Professor Joseph Ghartey Ampiah, the Vice Chancellor, University of Cape Coast, has called on the youth to be agents for peace building efforts in the society.
He noted that they were not often conscripted as agents of violence but also the primary enablers of social change.
Speaking at the eighth congregation of the Pentecost University College (PUC) in Accra, Prof Ghartey Ampiah observed that the youth possessed the traits of creativity, openness to new experiences, and desire for change, combined with the energy which were distinctive elements and capabilities conducive for peace building and societal transformation.
The PUC’s eighth congregation was on the theme: “Empowering our Generation to drive Change through Peace Building and Societal Transformation.”
At the congregation, 627 students comprising 83 graduate students, 536 undergraduates and eight professionals, graduated.
The Vice Chancellor, who was the guest speaker at the ceremony, however, stated that educational institutions had the responsibility to teach values that could harness the potential of the youth into good citizens who stand for peace and progress in the society.
He said this required educational institutions to include in their programmes content courses that promoted positive values and eliminated elements that perpetuated intolerance and violence.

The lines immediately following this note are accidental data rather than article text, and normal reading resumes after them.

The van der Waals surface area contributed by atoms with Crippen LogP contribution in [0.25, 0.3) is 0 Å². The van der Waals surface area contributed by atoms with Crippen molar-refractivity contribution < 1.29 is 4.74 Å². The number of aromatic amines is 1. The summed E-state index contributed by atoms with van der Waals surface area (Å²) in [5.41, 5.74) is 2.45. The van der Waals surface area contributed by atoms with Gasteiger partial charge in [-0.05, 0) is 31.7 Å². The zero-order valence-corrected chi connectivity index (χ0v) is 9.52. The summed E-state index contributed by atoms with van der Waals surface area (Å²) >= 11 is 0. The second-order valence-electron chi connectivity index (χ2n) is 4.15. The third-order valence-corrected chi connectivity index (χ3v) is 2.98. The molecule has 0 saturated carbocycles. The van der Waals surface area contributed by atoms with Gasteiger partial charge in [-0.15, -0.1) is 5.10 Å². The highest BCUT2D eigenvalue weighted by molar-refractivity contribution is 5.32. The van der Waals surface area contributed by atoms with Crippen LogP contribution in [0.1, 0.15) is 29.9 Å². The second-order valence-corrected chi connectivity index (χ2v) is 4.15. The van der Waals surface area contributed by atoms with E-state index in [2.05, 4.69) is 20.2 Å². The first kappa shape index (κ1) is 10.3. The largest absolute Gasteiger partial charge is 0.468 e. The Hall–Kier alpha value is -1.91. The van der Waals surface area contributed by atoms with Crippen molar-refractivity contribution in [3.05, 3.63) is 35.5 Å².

Prof Ghartey Ampiah said faith-based institutions such as PUC, had a role to play in ensuring that their core values were capable of shaping their products into agents of change in terms of peace and societal transformation.
“It is therefore, refreshing to know that PUC has put in place a mentoring programme and college assembly concept aimed at grooming their students to become responsible citizens with the fear of God,” he said.
The Vice Chancellor said government had a role to play in coming out with policies and programmes that would create employment and entrepreneurial opportunities for our teeming youth.
He explained that the propensity of the youth to gather and mobilise to form associations as a result of social challenges since high unemployment rates posed a threat to the nation, adding: “The ravaging effect of the Arab spring is still fresh in our minds.”
Prof Ghartey Ampiah said the primary source of political tension could be attributed to the distribution of resources and other opportunities.
He said there was the need for stakeholders to take a second look at the status-quo of the winner takes all syndrome.
He said this would go a long way to promote peace and consensus building for sustainable economic development in the country.
Apostle Dr Daniel Okyere Walker, the Rector of the PUC also stated that the present generation was endowed with a number of opportunities provided by Information Communication Technology which could serve a tool for mobilising the youth for peace building.
He said the social media should be used by the youth to spread messages of peace, rather than hate, and made reference to the elections in America and Ghana.
He said the two countries had proved that the social media could be used effectively to mobilise people.
The Rector of PUC said “when we work towards peace it creates the environment for development and prosperity; however, in our parts of the world prosperity seems to elude us because of corruption.
Apostle Okyere Walker said the darkness of greed, self-serving leadership and disregard for the poor was thick; and as such, Africa would not be in a position to transform its societies if these negative attitudes were not checked.
“There is therefore, the need for transformational leadership to reverse the unfortunate perception of leadership in Africa as corrupt, self-serving and inability to deal with the challenges that have plagued the continent,” he added.